Post amendment in 2005 to the Hindu Succession Act 1956, married daughters are also equally entitled to parent’s assets. Take an example where there are 2 married daughters and an unmarried Son. If the testator (creator of will) dies intestate (without writing a will) his property would get equally divided between 3 children. Now consider a situation where, as is the custom, daughters may have been given substantial assets as gifts and the parents may have desired to pass on the family home to the Son. Not leaving a will with their desires can create unnecessary complexity if daughters desire differently. This may lead to complication in relations and can convert best of relations into sour ones.

A Probate (Certificate under the seal of the court and signed by one of the registrars, certifying that the will has been proved) is required in Jurisdiction of Mumbai, Chennai and Kolkata high court. Under other court jurisdictions Probate is not compulsory and wishes of testator directly can be exercised as per will by the executor.

It does require good understanding of Inheritance laws but at the same time there are services available that Advisors can take. It takes an experienced estate planning lawyer to evaluate client’s particular situation and advise you of the options that best suit client’s estate planning needs and goals. At SATCO Wealth we have this service available for our clients.

Important Steps to be followed for making a will:

Step 1: Drafting a will.

While preparing a will it is essential to take extra precaution. One wrong word or missing signature can change the entire intent of a will. Getting a will drafted with the help of lawyer can help you avoid costly mistakes.

Step 2: Attestation of a will

Once the will is drafted, the testator needs to sign or affix his mark to the will. The signature or mark of the testator should appear clearly and should be legible. It should appear in a manner that is appropriate and makes the will legal. A will should be attested by two or more witnesses, each of whom has seen the testator signing or affixing his mark on the will. Each of the witnesses should sign the will in the presence of a testator. A witness need not read the contents of the will before signing it.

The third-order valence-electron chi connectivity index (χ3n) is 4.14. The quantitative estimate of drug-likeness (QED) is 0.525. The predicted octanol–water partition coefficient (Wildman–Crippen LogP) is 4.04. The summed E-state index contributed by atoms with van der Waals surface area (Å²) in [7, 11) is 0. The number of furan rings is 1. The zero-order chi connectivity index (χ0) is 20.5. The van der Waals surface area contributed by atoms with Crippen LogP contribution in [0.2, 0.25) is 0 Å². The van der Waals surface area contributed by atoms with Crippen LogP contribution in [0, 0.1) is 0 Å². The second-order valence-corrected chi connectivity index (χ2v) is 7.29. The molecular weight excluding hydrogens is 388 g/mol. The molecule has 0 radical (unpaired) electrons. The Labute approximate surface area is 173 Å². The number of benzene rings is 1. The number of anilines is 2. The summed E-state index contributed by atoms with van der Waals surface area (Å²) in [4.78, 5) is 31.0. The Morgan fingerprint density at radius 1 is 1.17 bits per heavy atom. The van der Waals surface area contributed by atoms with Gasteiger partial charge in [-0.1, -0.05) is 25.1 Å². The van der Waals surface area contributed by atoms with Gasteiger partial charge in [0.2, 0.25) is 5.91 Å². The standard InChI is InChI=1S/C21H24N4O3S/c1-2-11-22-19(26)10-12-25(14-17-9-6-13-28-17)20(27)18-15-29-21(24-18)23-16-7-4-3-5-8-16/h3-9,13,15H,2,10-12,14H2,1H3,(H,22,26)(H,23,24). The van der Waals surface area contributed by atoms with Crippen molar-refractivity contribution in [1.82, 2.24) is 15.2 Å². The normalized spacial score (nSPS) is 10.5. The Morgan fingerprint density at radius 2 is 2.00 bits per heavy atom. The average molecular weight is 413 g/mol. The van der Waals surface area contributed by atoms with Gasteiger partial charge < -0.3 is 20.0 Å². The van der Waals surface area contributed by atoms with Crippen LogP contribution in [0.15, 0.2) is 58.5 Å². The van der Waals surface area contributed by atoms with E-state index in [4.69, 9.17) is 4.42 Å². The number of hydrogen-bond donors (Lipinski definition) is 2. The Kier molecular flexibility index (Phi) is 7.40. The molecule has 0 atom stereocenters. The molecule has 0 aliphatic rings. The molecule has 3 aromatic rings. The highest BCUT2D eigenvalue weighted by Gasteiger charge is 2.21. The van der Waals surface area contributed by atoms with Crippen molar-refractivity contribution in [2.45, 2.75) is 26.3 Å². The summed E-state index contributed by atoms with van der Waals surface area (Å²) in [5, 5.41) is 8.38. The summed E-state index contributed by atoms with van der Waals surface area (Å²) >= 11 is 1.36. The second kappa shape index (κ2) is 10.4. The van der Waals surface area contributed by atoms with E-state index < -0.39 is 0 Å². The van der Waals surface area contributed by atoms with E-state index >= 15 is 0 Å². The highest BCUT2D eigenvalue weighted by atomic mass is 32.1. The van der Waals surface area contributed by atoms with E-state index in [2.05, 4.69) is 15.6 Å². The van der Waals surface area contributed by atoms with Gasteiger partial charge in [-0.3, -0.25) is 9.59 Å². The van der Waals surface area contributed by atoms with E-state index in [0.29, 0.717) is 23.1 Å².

Step 3: Registration

(Under section 18 of The Registration Act, 1908, the registration of a will is optional). However, registering a will gives you strong legal evidence that the proper parties had appeared before registering officers and the latter had attested the same after ascertaining their identity.

  • A will must be proved as duly and validly executed as required by the Indian Succession Act.
  • Once a will is registered, it is placed in the safe custody of Registrar and therefore cannot be tampered with, destroyed, mutilated or stolen.
  • It shall be released only to the testator himself or, after his death, to an authorized person who produces the Death Certificate.
  • The cover should be super scribed with the name of the testator or his agent with a statement of the nature of the document.

Procedure for registering a will:

A will is to be registered with the registrar / sub – registrar with a nominal registration fee. The testator must be personally present at the registrar’s office along with witnesses.

A will does not require stamping.

All of above only applies to wills and codicils made by Hindus, Buddhists, Sikhs or Jains.

-Author of above article is Mr. Deepak Jaggi, co-founder and Director at SATCO Wealth Managers Pvt. Ltd. Mr. Jaggi has over two decades of experience in distribution of financial services like Mutual Funds, PMS, AIF, Life Insurance and other products. He has worked in organizations like Deutsche Bank AMC, HDFC Standard Life, Zurich AMC and Kotak Securities.